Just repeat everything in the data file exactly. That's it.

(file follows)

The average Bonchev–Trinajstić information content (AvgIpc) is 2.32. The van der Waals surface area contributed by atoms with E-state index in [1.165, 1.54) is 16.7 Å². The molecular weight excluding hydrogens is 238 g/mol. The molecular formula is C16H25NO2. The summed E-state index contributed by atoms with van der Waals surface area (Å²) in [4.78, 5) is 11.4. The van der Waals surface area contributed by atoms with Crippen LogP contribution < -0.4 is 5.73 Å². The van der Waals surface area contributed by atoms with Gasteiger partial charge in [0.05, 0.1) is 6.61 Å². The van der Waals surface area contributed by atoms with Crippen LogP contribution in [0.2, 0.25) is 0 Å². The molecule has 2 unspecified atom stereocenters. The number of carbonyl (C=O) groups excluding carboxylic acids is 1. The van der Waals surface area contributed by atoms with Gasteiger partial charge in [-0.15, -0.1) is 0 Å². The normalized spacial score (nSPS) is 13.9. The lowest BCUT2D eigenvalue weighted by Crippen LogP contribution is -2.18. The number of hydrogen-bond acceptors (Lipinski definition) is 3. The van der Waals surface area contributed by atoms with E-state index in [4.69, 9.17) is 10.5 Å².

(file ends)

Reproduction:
The average Bonchev–Trinajstić information content (AvgIpc) is 2.32. The van der Waals surface area contributed by atoms with E-state index in [1.165, 1.54) is 16.7 Å². The molecular weight excluding hydrogens is 238 g/mol. The molecular formula is C16H25NO2. The summed E-state index contributed by atoms with van der Waals surface area (Å²) in [4.78, 5) is 11.4. The van der Waals surface area contributed by atoms with Crippen LogP contribution < -0.4 is 5.73 Å². The van der Waals surface area contributed by atoms with Gasteiger partial charge in [0.05, 0.1) is 6.61 Å². The van der Waals surface area contributed by atoms with Crippen LogP contribution in [0.2, 0.25) is 0 Å². The molecule has 2 unspecified atom stereocenters. The number of carbonyl (C=O) groups excluding carboxylic acids is 1. The van der Waals surface area contributed by atoms with Gasteiger partial charge in [-0.15, -0.1) is 0 Å². The normalized spacial score (nSPS) is 13.9. The lowest BCUT2D eigenvalue weighted by Crippen LogP contribution is -2.18. The number of hydrogen-bond acceptors (Lipinski definition) is 3. The van der Waals surface area contributed by atoms with E-state index in [4.69, 9.17) is 10.5 Å².